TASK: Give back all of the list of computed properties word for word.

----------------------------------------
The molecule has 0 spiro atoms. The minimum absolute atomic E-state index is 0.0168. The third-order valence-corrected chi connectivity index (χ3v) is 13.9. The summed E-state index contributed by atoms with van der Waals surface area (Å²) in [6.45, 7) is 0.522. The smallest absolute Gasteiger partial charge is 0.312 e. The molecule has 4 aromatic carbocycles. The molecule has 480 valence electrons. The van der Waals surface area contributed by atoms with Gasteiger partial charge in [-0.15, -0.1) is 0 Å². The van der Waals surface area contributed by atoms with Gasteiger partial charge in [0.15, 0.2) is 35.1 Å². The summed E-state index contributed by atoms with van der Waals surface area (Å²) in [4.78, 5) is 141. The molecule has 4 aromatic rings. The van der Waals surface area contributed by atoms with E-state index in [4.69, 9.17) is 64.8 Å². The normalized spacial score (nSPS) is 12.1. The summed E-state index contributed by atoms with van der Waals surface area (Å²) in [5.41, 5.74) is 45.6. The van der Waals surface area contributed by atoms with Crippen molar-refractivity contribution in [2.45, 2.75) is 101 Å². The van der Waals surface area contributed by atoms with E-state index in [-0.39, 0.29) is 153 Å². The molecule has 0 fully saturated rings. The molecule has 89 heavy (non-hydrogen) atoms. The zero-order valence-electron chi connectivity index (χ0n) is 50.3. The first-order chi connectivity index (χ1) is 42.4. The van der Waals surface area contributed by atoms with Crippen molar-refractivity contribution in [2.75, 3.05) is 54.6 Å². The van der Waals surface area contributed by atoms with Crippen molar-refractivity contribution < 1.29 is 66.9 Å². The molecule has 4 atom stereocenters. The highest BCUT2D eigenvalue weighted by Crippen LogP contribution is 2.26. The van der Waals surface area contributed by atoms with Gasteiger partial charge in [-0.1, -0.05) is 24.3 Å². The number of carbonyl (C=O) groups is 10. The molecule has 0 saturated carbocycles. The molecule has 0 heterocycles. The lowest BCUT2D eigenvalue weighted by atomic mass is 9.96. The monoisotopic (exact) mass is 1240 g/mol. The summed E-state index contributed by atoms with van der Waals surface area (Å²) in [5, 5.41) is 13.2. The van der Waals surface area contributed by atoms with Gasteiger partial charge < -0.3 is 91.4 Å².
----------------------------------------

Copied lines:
The molecule has 0 spiro atoms. The minimum absolute atomic E-state index is 0.0168. The third-order valence-corrected chi connectivity index (χ3v) is 13.9. The summed E-state index contributed by atoms with van der Waals surface area (Å²) in [6.45, 7) is 0.522. The smallest absolute Gasteiger partial charge is 0.312 e. The molecule has 4 aromatic carbocycles. The molecule has 480 valence electrons. The van der Waals surface area contributed by atoms with Gasteiger partial charge in [-0.15, -0.1) is 0 Å². The van der Waals surface area contributed by atoms with Gasteiger partial charge in [0.15, 0.2) is 35.1 Å². The summed E-state index contributed by atoms with van der Waals surface area (Å²) in [4.78, 5) is 141. The molecule has 4 aromatic rings. The van der Waals surface area contributed by atoms with E-state index in [4.69, 9.17) is 64.8 Å². The normalized spacial score (nSPS) is 12.1. The summed E-state index contributed by atoms with van der Waals surface area (Å²) in [5.41, 5.74) is 45.6. The van der Waals surface area contributed by atoms with Crippen molar-refractivity contribution in [2.45, 2.75) is 101 Å². The van der Waals surface area contributed by atoms with E-state index in [-0.39, 0.29) is 153 Å². The molecule has 0 fully saturated rings. The molecule has 89 heavy (non-hydrogen) atoms. The zero-order valence-electron chi connectivity index (χ0n) is 50.3. The first-order chi connectivity index (χ1) is 42.4. The van der Waals surface area contributed by atoms with Crippen molar-refractivity contribution in [2.75, 3.05) is 54.6 Å². The van der Waals surface area contributed by atoms with Crippen molar-refractivity contribution < 1.29 is 66.9 Å². The molecule has 4 atom stereocenters. The highest BCUT2D eigenvalue weighted by Crippen LogP contribution is 2.26. The van der Waals surface area contributed by atoms with Gasteiger partial charge in [-0.1, -0.05) is 24.3 Å². The number of carbonyl (C=O) groups is 10. The molecule has 0 saturated carbocycles. The molecule has 0 heterocycles. The lowest BCUT2D eigenvalue weighted by atomic mass is 9.96. The monoisotopic (exact) mass is 1240 g/mol. The summed E-state index contributed by atoms with van der Waals surface area (Å²) in [5, 5.41) is 13.2. The van der Waals surface area contributed by atoms with Gasteiger partial charge < -0.3 is 91.4 Å².